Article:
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BA: 2020 International Draft?

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2 hours ago, Can_of_corn said:

Do you think ownership cares if that happens?

Well yes, if they care about acquiring top talent.  They still want to win.

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2 minutes ago, Hallas said:

Well yes, if they care about acquiring top talent.  They still want to win.

I'm not so sure.  I don't think they care how much talent comes out of the international market as long as it's a fairly equitable split. 

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1 hour ago, Can_of_corn said:

I'm not so sure.  I don't think they care how much talent comes out of the international market as long as it's a fairly equitable split. 

When you cut yourself do you see the cynicism oozing from the wound? :)

  • Haha 1

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12 hours ago, Can_of_corn said:

Do you think ownership cares if that happens?

If MLB cuts the total amount of money available to international talent, and caps the high-end guys more then the players will just go to the other high-level baseball leagues competing with them.  Oh wait...

I do think that this will benefit the Asian leagues in at least a small way.  There will be a handful of players who decide they can get more money and opportunities in Japan, Korea, Taiwan.  And if they're good they can get posted or be free agents in their mid-20s, depending on country.

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11 hours ago, Chavez Ravine said:

I thought this article was a pretty succinct summary of the history and current state of the system (at least in much of Latin America).

https://www.pri.org/stories/2019-03-25/promise-and-peril-dominican-baseball-pipeline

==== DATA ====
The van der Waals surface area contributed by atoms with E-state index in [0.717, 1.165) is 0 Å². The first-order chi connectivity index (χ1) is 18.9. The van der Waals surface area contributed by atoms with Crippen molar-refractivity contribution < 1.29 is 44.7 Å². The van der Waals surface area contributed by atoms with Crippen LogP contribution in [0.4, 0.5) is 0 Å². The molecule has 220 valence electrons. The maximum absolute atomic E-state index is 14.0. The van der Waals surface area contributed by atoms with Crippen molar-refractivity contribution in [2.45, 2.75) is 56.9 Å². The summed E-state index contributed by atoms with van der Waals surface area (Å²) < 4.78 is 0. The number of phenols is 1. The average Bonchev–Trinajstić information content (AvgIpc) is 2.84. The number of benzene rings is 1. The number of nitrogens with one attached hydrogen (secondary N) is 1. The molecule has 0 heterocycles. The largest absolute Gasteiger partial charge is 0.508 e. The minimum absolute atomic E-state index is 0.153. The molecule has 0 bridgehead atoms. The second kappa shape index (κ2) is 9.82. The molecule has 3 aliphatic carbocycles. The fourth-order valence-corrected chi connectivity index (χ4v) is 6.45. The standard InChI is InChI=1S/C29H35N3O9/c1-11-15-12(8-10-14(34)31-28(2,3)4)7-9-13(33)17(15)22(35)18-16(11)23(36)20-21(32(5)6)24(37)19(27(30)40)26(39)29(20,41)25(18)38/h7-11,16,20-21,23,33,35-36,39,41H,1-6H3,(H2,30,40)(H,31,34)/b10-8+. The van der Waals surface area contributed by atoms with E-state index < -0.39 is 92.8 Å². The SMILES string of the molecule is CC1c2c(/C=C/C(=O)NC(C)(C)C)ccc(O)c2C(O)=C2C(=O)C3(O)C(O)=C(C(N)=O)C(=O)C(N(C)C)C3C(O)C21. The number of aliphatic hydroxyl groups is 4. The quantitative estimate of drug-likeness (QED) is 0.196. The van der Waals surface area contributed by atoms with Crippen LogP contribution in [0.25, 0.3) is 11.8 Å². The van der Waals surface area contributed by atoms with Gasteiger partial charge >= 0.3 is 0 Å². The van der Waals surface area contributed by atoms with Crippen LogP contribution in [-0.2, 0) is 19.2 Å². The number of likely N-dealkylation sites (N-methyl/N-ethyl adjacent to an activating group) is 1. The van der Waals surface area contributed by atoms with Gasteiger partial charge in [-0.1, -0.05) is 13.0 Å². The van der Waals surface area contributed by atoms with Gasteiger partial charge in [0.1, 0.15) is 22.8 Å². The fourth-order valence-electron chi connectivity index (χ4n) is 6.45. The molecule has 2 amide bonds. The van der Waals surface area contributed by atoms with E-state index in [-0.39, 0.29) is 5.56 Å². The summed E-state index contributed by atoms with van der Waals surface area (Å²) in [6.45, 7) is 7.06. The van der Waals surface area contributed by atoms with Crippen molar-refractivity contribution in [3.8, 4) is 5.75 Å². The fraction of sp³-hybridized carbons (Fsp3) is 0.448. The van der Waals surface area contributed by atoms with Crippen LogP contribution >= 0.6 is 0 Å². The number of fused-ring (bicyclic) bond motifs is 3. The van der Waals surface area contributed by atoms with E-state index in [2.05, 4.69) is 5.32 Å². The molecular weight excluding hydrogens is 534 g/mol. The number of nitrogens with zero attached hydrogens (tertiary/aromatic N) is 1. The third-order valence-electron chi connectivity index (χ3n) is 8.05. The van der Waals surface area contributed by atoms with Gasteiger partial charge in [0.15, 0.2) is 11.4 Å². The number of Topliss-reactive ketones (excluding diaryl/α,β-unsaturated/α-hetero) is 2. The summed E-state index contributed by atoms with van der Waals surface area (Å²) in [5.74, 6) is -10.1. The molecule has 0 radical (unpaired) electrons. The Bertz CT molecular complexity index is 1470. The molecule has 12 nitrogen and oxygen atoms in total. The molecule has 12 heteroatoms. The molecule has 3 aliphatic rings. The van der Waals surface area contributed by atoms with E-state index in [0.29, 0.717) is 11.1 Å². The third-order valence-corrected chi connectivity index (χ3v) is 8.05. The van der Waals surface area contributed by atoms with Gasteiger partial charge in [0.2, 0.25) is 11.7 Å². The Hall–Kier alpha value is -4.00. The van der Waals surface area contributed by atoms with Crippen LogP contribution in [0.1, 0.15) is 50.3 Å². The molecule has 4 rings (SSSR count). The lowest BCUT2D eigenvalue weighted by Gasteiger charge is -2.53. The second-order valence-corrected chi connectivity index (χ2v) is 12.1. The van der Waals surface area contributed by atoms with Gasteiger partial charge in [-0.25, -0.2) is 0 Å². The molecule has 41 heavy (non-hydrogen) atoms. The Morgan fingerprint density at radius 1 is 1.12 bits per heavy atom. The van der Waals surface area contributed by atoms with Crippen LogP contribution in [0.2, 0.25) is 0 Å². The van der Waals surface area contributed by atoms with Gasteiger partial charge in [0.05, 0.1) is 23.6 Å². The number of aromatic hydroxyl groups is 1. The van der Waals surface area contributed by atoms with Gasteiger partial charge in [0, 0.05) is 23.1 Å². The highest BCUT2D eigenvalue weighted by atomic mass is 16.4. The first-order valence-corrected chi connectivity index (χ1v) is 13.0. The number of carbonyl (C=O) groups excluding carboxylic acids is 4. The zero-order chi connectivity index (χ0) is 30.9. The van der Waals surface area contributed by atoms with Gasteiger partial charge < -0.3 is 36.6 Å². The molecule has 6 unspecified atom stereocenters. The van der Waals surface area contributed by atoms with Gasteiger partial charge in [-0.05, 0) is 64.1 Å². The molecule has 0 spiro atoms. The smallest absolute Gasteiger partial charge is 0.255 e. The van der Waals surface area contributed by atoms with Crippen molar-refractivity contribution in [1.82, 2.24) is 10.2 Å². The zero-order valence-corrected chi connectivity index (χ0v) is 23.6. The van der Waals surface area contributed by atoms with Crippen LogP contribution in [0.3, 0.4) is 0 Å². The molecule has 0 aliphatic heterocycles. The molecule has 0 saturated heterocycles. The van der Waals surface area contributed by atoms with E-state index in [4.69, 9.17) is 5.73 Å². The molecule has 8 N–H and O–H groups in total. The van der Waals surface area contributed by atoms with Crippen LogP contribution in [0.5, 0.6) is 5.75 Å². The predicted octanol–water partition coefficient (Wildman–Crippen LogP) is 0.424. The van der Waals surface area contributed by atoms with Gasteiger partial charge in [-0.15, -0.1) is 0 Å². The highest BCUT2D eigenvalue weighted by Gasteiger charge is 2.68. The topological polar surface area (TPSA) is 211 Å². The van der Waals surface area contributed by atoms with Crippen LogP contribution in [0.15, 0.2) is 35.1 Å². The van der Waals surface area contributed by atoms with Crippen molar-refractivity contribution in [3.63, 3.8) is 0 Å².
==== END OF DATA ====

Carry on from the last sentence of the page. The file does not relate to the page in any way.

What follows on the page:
The article cites a statistic that 3-5% of Dominicans who sign in the J2 period ever make it to the majors. That contrasts with this estimate from BA that 17.6% of drafted and signed players make it to the majors. https://www.baseballamerica.com/stories/how-many-mlb-draftees-make-it-to-the-majors/

That definitely suggests there is some "inefficiency" that would go away with an international draft.

It is an interesting question what would happen to the Buscone  system under a draft. But on the face of it, a draft seems far more about saving owners money (fewer academies, fewer commitments to 17 year olds, less relationship building)  than about reducing the exploitation of poor people and children.

I want to know what the breakdown is in the draft between 17-18 year olds and older players.  My guess, and I don't know this, is that the younger you are the more uncertainty about your talent level and how it will develop.  Again, totally guessing, but if the overall rate is 18% making the majors, I'd guess 17-18 year olds would be more like 10%. 

I think if there was no college baseball and you drafted everyone out of high school the success rate in the draft would go down noticeably.  The international market is full of kids who wouldn't even be out of high school yet.

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21 minutes ago, DrungoHazewood said:

If MLB cuts the total amount of money available to international talent, and caps the high-end guys more then the players will just go to the other high-level baseball leagues competing with them.  Oh wait...

I do think that this will benefit the Asian leagues in at least a small way.  There will be a handful of players who decide they can get more money and opportunities in Japan, Korea, Taiwan.  And if they're good they can get posted or be free agents in their mid-20s, depending on country.

But the Asian leagues cap foreign involvement.

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10 hours ago, Can_of_corn said:

I'm not so sure.  I don't think they care how much talent comes out of the international market as long as it's a fairly equitable split. 

I think MLB would be fine with a 1920 talent level just so long as they're profitable and have a shot at their piece of the pool.  If MLB's talent level regressed to a Babe Ruth era level over a decade or two the only people who'd really notice would a niche of sabr guys running obscure studies.

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4 minutes ago, Can_of_corn said:

But the Asian leagues cap foreign involvement.

They'd find ways to get more quality talent on board if the opportunity presented itself.  Instead of signing AAA guys they might sign higher end Dominican at 18 or a $million or two, cultivate the talent, wait a few years, then post and sell to the majors for many $millions.

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3 hours ago, DrungoHazewood said: